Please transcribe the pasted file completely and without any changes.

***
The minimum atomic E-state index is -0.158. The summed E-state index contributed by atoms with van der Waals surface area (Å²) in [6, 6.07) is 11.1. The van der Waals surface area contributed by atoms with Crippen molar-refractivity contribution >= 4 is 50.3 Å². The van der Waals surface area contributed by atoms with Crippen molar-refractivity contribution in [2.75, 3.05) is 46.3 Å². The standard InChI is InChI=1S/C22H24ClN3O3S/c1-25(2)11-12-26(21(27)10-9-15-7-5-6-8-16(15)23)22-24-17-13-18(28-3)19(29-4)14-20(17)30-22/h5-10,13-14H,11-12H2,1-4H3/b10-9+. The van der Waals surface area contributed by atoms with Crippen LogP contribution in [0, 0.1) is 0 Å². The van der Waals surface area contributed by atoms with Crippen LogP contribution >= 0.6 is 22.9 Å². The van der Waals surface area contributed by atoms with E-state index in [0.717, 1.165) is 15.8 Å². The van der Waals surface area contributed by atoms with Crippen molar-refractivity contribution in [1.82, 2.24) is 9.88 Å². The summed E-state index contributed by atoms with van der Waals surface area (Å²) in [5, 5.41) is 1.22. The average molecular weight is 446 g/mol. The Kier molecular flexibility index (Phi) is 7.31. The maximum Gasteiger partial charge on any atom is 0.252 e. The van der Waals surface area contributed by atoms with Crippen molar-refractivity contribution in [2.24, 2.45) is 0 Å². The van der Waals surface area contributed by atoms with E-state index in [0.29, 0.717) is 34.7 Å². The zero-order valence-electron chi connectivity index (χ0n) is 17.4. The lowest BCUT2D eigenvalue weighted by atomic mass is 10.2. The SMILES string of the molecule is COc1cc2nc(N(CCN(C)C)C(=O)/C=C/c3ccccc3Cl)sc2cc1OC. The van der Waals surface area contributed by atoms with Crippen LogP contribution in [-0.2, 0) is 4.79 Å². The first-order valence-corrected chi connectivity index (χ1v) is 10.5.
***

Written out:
The minimum atomic E-state index is -0.158. The summed E-state index contributed by atoms with van der Waals surface area (Å²) in [6, 6.07) is 11.1. The van der Waals surface area contributed by atoms with Crippen molar-refractivity contribution >= 4 is 50.3 Å². The van der Waals surface area contributed by atoms with Crippen molar-refractivity contribution in [2.75, 3.05) is 46.3 Å². The standard InChI is InChI=1S/C22H24ClN3O3S/c1-25(2)11-12-26(21(27)10-9-15-7-5-6-8-16(15)23)22-24-17-13-18(28-3)19(29-4)14-20(17)30-22/h5-10,13-14H,11-12H2,1-4H3/b10-9+. The van der Waals surface area contributed by atoms with Crippen LogP contribution in [0, 0.1) is 0 Å². The van der Waals surface area contributed by atoms with Crippen LogP contribution >= 0.6 is 22.9 Å². The van der Waals surface area contributed by atoms with E-state index in [0.717, 1.165) is 15.8 Å². The van der Waals surface area contributed by atoms with Crippen molar-refractivity contribution in [1.82, 2.24) is 9.88 Å². The summed E-state index contributed by atoms with van der Waals surface area (Å²) in [5, 5.41) is 1.22. The average molecular weight is 446 g/mol. The Kier molecular flexibility index (Phi) is 7.31. The maximum Gasteiger partial charge on any atom is 0.252 e. The van der Waals surface area contributed by atoms with Crippen molar-refractivity contribution in [2.24, 2.45) is 0 Å². The van der Waals surface area contributed by atoms with E-state index in [0.29, 0.717) is 34.7 Å². The zero-order valence-electron chi connectivity index (χ0n) is 17.4. The lowest BCUT2D eigenvalue weighted by atomic mass is 10.2. The SMILES string of the molecule is COc1cc2nc(N(CCN(C)C)C(=O)/C=C/c3ccccc3Cl)sc2cc1OC. The van der Waals surface area contributed by atoms with Crippen LogP contribution in [-0.2, 0) is 4.79 Å². The first-order valence-corrected chi connectivity index (χ1v) is 10.5.